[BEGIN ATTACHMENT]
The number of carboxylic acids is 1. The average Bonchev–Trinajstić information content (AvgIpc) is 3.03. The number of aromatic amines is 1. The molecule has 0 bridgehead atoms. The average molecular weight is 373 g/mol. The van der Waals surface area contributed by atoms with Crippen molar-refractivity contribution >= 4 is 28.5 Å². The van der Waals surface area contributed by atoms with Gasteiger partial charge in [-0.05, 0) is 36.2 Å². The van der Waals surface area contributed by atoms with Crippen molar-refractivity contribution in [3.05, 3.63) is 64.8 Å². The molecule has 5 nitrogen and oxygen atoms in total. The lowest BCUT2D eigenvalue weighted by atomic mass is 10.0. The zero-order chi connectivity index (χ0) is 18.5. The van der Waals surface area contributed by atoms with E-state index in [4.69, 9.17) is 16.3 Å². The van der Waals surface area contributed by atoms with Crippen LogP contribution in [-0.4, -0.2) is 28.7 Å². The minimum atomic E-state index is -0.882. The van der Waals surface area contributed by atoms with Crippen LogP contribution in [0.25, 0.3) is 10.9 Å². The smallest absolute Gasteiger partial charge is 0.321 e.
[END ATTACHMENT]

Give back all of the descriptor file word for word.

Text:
The number of carboxylic acids is 1. The average Bonchev–Trinajstić information content (AvgIpc) is 3.03. The number of aromatic amines is 1. The molecule has 0 bridgehead atoms. The average molecular weight is 373 g/mol. The van der Waals surface area contributed by atoms with Crippen molar-refractivity contribution >= 4 is 28.5 Å². The van der Waals surface area contributed by atoms with Gasteiger partial charge in [-0.05, 0) is 36.2 Å². The van der Waals surface area contributed by atoms with Crippen molar-refractivity contribution in [3.05, 3.63) is 64.8 Å². The molecule has 5 nitrogen and oxygen atoms in total. The lowest BCUT2D eigenvalue weighted by atomic mass is 10.0. The zero-order chi connectivity index (χ0) is 18.5. The van der Waals surface area contributed by atoms with E-state index in [4.69, 9.17) is 16.3 Å². The van der Waals surface area contributed by atoms with Crippen LogP contribution in [-0.4, -0.2) is 28.7 Å². The minimum atomic E-state index is -0.882. The van der Waals surface area contributed by atoms with Crippen LogP contribution in [0.25, 0.3) is 10.9 Å². The smallest absolute Gasteiger partial charge is 0.321 e.